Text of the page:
The Supreme Court on Thursday sought a response from the Centre on pleas challenging its controversial notification banning the sale and purchase of cattle at animal markets for slaughter.
A vacation bench comprising Justices R K Agrawal and S K Kaul issued notice to the Centre and asked it to file response within two weeks on two separate petitions challenging the notification.
The apex court fixed the matter for hearing on July 11.
Additional Solicitor General P S Narasimha, appearing for the Centre, told the bench that intention behind bringing the notification was to have a regulatory regime on cattle trade across the country.
He also told the apex court that the Madras High Court has recently granted interim stay on the notification.
One of the petitioners, who has approached the apex court challenging the notification, has claimed in his plea that the provisions in the notification were unconstitutional as they violated the fundamental rights including freedom of conscience and religion and right to livelihood.
The Centre had on May 26 banned the sale and purchase of cattle from animal markets for slaughter through an Environment Ministry notification -- 'Prevention of Cruelty to Animals (Regulation of Livestock Markets) Rules, 2017' under the Prevention of Cruelty to Animals Act.
It also claimed that states like Kerala, West Bengal, Tripura and Karnataka have said that they would not implement the Centre's ban as it would impact the livelihood of those involved in this business.
"It is also to be noted that slaughtering of animals for food, the foods and culinary made out of such animal flesh and offering sacrifice of animals is a part of cultural identity of such communities, which is protected from any legislative or executive encroachment under Article 29 of the Constitution of India which is not been subjected to any restriction by the framers of the Constitution...," the petitioner had said.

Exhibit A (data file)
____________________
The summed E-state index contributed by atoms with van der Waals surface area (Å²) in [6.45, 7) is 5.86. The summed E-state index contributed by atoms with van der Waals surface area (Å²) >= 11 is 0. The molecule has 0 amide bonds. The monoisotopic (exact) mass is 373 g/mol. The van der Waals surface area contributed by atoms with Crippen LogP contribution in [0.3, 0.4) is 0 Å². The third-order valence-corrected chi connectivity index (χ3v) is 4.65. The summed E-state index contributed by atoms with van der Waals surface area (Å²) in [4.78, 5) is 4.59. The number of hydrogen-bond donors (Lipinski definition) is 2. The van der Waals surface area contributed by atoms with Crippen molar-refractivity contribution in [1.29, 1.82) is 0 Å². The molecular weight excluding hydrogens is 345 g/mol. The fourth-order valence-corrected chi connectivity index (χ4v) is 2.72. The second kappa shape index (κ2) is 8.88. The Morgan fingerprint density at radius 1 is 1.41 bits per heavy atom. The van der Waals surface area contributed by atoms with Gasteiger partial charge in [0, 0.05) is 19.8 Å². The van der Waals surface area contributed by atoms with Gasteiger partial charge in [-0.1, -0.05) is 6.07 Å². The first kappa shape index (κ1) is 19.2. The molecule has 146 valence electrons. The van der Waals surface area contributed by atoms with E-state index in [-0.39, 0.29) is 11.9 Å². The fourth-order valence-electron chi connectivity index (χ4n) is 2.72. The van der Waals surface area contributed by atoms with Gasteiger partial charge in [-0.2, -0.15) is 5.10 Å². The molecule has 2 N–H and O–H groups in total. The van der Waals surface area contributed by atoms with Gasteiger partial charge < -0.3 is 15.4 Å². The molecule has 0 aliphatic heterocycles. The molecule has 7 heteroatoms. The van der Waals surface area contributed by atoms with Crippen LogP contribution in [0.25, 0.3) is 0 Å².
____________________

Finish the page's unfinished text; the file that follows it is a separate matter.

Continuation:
A complete ban on sale or purchase or re-sale of animals would cast a huge economic burden on the farmers, cattle traders who find it difficult to feed their children today, the plea had said.
The cattle also needs to be fed as it was an offence under Prevention of Cruelty to Animals Act, 1960 to starve an animal or failure to maintain it and the notification would also "give way for cow vigilantes to harass farmers and cattle traders under the blessing of impugned regulations", it said.
The plea had further said that the 1960 Act was not enacted by Parliament to prohibit or restrict any act of slaughter of animals for food or for religious sacrifice or the sale of animals for it.
It had also sought the apex court's direction to declare these rules of Prevention of Cruelty to Animal (Regulation Of Live Stocks, Markets) Rules and Prevention of Cruelty to Animals (Care And Maintenance Of Case Property Animals) as ultra vires and unconstitutional.
The impugned provisions are imposing an absolute ban on slaughtering of animals in the country directly affecting the employment of the butchers and their trade, the plea claimed.
It is depriving the citizens food of their choice and is in violation of the right to livelihood under Article 21 of the Constitution and also inconsistent and violative of section 28 of the parent Act, it said.